Phil Kaveny

The Works of Philip Kaveny

Her Name Is Freya Part V by Philip Kaveny

Part I

Part II

Part III

Part IV

Her name is Freya Part V by Philip Kaveny copyright 2017




Just at that instant in time, twelve hundred years and two days, before the Byzantine Emperor Basil retired to his Imperial Library with his Varangian Guard and chorus of Harpists, these people were most important characters in his Universe.  Then Ivan, the only Varangian who made regular round trips between Kathgartt And Byzantium and oversaw the Imperial orange tribute, realized that oranges really were worth their weight in Dane Gold.  Further Byzantine ladies of only the highest rank were allowed to own these objects of stupefying beauty, which Scalds claimed had that the beauty of Dane and had even driven the Elven Queen’s handmaiden, Jonna the Wood Sprite, to take the Dwarf Snorri Sturluson to her Temple of Delta Venus, where he knew her and the trans mortal ecstasy she made him feel.  She made him lust for no other mortal woman, and desire only her.  The Dwarf Snorri Sturluson could only jones for Jonna and wordship at the temple of her body, and not be burned alive or turned to stones by the gods because he amused them.  In a way they hated him in a way for the singular power of what he felt.  He was allowed this because the old gods of silver myth has a cruel and brutal whimsy, perhaps like the mean little boys who throw rocks at the frogs, and the frogs are crippled and die in dead ernest.  orange_png786


Every coal Bitter who huddles around the raging fire in the long house in the darkest of winter knows this story, and every Viking who braves the Northern Sea can hear Snorri’s inconsolable rage and pain that drove him to bury Ffaldschaddar the dragon killer into the Dragon’s heart. The world knows the great treachery that the Dragon played on him.  Even the ice bears have translated a version the Saga of Snorri and the Wood Sprite as it reverberated off the Hundred Year Hundred-mile-high mountain.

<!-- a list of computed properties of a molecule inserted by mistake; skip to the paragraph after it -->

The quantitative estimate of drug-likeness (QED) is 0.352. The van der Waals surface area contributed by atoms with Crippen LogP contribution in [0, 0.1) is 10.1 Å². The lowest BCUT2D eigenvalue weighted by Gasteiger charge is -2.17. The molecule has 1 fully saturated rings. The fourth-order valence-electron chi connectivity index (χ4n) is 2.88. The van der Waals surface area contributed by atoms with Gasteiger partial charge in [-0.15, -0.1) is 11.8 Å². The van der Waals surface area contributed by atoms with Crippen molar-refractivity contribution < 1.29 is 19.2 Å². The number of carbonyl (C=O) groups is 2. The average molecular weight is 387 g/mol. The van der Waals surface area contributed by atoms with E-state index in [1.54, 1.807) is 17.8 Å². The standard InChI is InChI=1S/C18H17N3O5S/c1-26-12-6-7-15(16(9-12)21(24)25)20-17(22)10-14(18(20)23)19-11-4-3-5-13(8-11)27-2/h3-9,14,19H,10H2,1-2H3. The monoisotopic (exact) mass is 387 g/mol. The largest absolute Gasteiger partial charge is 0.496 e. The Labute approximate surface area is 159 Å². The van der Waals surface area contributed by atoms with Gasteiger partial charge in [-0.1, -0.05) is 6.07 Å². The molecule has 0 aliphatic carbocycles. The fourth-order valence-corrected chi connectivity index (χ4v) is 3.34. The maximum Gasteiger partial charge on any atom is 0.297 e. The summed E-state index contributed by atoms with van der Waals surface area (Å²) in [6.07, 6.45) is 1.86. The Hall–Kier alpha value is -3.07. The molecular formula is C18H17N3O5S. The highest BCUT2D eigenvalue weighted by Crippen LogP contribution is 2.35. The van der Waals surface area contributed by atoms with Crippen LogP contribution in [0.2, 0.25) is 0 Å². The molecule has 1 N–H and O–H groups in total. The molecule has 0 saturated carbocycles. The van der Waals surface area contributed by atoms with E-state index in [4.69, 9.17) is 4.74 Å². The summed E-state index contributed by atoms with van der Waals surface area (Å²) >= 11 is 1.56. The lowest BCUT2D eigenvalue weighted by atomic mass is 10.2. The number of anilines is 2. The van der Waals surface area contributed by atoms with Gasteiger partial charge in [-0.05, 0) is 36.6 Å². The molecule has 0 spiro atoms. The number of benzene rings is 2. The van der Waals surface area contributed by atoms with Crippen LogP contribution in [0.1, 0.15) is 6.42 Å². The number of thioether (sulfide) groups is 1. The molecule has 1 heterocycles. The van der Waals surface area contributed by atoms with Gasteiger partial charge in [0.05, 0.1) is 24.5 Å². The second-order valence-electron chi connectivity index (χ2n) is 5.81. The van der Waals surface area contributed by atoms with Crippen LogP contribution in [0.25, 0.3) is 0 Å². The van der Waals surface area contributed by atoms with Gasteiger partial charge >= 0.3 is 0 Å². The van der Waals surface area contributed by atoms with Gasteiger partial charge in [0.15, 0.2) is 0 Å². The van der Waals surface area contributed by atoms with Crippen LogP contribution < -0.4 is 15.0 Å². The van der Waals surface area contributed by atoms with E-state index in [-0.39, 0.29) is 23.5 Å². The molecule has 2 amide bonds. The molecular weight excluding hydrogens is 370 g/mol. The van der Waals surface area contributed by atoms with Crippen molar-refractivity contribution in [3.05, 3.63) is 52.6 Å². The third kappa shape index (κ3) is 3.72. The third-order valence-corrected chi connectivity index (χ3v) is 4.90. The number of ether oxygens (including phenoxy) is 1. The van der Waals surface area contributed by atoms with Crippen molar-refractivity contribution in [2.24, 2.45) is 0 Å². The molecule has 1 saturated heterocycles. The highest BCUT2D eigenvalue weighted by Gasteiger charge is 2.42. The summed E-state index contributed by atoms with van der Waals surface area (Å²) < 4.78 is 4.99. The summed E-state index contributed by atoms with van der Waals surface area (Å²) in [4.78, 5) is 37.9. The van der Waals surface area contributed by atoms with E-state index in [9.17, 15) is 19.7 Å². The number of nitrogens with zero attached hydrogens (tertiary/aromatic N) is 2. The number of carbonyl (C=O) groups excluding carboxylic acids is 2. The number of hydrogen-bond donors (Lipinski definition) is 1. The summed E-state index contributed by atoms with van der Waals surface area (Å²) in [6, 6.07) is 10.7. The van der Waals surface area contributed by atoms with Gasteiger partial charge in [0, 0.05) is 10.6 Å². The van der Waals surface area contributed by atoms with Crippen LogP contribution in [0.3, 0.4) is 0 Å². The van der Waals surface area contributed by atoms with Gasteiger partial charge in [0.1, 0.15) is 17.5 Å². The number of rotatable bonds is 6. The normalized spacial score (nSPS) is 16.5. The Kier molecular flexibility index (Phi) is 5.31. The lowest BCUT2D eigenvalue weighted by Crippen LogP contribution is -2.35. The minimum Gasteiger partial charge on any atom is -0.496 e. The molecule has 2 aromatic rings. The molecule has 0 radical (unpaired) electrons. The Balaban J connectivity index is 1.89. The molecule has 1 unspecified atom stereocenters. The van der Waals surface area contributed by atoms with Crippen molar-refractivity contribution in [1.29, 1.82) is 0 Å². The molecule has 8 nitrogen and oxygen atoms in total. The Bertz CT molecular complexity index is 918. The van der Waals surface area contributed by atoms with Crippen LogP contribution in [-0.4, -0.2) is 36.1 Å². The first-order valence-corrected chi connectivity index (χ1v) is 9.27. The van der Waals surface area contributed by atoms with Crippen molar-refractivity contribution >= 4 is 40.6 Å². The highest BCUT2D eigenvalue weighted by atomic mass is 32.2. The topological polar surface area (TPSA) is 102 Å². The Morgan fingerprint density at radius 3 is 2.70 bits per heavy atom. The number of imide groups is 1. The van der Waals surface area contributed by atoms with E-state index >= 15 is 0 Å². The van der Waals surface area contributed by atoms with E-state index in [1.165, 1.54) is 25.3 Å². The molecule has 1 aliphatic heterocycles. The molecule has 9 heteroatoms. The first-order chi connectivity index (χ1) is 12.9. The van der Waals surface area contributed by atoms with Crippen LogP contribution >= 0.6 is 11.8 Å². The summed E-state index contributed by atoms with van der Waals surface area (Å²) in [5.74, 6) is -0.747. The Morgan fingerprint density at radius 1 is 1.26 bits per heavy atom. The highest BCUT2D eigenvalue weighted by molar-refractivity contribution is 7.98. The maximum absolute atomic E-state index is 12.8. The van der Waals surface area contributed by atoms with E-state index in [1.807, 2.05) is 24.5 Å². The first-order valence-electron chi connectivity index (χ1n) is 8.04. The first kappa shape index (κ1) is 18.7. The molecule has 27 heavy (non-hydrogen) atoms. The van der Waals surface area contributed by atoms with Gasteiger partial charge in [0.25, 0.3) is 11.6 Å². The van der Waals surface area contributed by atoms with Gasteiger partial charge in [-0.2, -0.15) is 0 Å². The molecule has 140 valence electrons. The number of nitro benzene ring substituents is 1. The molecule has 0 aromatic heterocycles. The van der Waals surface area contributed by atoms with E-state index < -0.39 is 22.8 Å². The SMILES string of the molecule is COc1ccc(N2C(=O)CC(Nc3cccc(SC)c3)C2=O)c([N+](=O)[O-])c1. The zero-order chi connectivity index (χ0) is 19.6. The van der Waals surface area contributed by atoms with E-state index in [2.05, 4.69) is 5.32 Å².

As the Ice Bears tell the story it goes like this; the Dwarf Snorri Sturluson stood trembling in front of Prince Rotta the Dragon waiting to be ignited.  His ax was shattered like a banana that was dipped in liquid nitrogen and hit with a ball peen hammer.  But this was not his day to die for Prince Rotta hated the smell of dwarf barbeque, nearly as much as he loved treasure.  He bent down his majestic six-meter neck and as his cunning feline face came close to a smile, he produced a necklace of white gold, diamonds and rubies that the gods envied because it carried the shards of the first light that was spoken and called the Universe into being.  He promised the Dwarf Snorri Sturluson the necklace was his to give Jonna the Wood Sprite to make him love her, but there was a stipulation.  Prince Rotta would send Snorri on a quest and he would have to find his way back to give her this great gift.

Since his only choice was this or death the Dwarf Snorri Sturluson took the necklace and Prince Rotta cast the Dwarf to the walls of Isenguard.  The return took trip took ten trips of the Earth around the sun, but to Snorri Sturluson the journey seemed like only a few hearts beats.  When his journey was over then he would able be his to give his beloved Jonna the Wood Sprite the gift of first light.  Prince Rotta also made this stipulation, Snorri Sturluson must tell Prince Rotta the words Jonna The Wood Sprite said in answer to his gift of light.  But what was heart beats for Snorri as he circled the sun, was to Jonna the Wood Sprite a mortal lifetime.  Snorri returned to Jonna the Wood Sprite with the gift of light only to find his beloved dying, a very old Woman.

She said to the Dwarf Snorri Sturluson, as she lay dying, “It was always you that I wanted, not the Jewels.”


It matters not what happened next, only to say that his oath was to say what were her last world to Prince Rotta, who had stolen that love and life.  Snorri took the Sword Ffaldschaddar, fallen from the sky but forged in the fire of Hades, and clove Prince Rotta’s smile in half, watching his dragon’s fire extinguished in the vile green bile of Dragon’s blood and then fell on Ffaldschaddar himself.  No one ever has seen ice bear cry, but they cry for Snorri and Jonna, and some say once a second in eternity their souls touch on the wing of the sparrow that touches hundred-year mountain.